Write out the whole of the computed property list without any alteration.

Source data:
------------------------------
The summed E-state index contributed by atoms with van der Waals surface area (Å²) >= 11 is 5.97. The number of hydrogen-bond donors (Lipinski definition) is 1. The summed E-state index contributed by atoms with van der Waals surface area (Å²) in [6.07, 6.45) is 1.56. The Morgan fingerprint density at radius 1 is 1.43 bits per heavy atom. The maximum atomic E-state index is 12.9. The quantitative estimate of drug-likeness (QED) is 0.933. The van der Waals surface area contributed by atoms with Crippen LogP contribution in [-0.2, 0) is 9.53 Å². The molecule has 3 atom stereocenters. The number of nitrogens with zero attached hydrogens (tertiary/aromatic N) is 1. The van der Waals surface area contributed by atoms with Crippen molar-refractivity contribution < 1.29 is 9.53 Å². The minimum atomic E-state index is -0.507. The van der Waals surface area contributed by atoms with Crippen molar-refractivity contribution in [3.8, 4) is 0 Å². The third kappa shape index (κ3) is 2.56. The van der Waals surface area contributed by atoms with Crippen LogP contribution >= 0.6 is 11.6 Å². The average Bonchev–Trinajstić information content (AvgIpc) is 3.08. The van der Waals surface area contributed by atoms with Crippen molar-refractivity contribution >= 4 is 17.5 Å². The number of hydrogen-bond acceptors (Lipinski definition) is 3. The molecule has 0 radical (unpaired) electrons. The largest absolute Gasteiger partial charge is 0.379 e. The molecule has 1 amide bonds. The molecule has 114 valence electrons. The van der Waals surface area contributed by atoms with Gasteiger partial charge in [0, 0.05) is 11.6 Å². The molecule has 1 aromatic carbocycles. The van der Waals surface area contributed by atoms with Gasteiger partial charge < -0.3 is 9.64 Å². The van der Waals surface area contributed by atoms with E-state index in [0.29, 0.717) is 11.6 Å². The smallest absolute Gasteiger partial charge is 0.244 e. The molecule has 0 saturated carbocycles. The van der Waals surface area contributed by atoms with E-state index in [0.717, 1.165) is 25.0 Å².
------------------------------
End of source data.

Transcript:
The summed E-state index contributed by atoms with van der Waals surface area (Å²) >= 11 is 5.97. The number of hydrogen-bond donors (Lipinski definition) is 1. The summed E-state index contributed by atoms with van der Waals surface area (Å²) in [6.07, 6.45) is 1.56. The Morgan fingerprint density at radius 1 is 1.43 bits per heavy atom. The maximum atomic E-state index is 12.9. The quantitative estimate of drug-likeness (QED) is 0.933. The van der Waals surface area contributed by atoms with Crippen LogP contribution in [-0.2, 0) is 9.53 Å². The molecule has 3 atom stereocenters. The number of nitrogens with zero attached hydrogens (tertiary/aromatic N) is 1. The van der Waals surface area contributed by atoms with Crippen molar-refractivity contribution < 1.29 is 9.53 Å². The minimum atomic E-state index is -0.507. The van der Waals surface area contributed by atoms with Crippen molar-refractivity contribution in [3.8, 4) is 0 Å². The third kappa shape index (κ3) is 2.56. The van der Waals surface area contributed by atoms with Crippen LogP contribution >= 0.6 is 11.6 Å². The average Bonchev–Trinajstić information content (AvgIpc) is 3.08. The van der Waals surface area contributed by atoms with Crippen molar-refractivity contribution >= 4 is 17.5 Å². The number of hydrogen-bond acceptors (Lipinski definition) is 3. The molecule has 0 radical (unpaired) electrons. The largest absolute Gasteiger partial charge is 0.379 e. The molecule has 1 amide bonds. The molecule has 114 valence electrons. The van der Waals surface area contributed by atoms with Gasteiger partial charge in [0, 0.05) is 11.6 Å². The molecule has 1 aromatic carbocycles. The van der Waals surface area contributed by atoms with Gasteiger partial charge < -0.3 is 9.64 Å². The van der Waals surface area contributed by atoms with E-state index in [0.29, 0.717) is 11.6 Å². The smallest absolute Gasteiger partial charge is 0.244 e. The molecule has 0 saturated carbocycles. The van der Waals surface area contributed by atoms with E-state index in [0.717, 1.165) is 25.0 Å².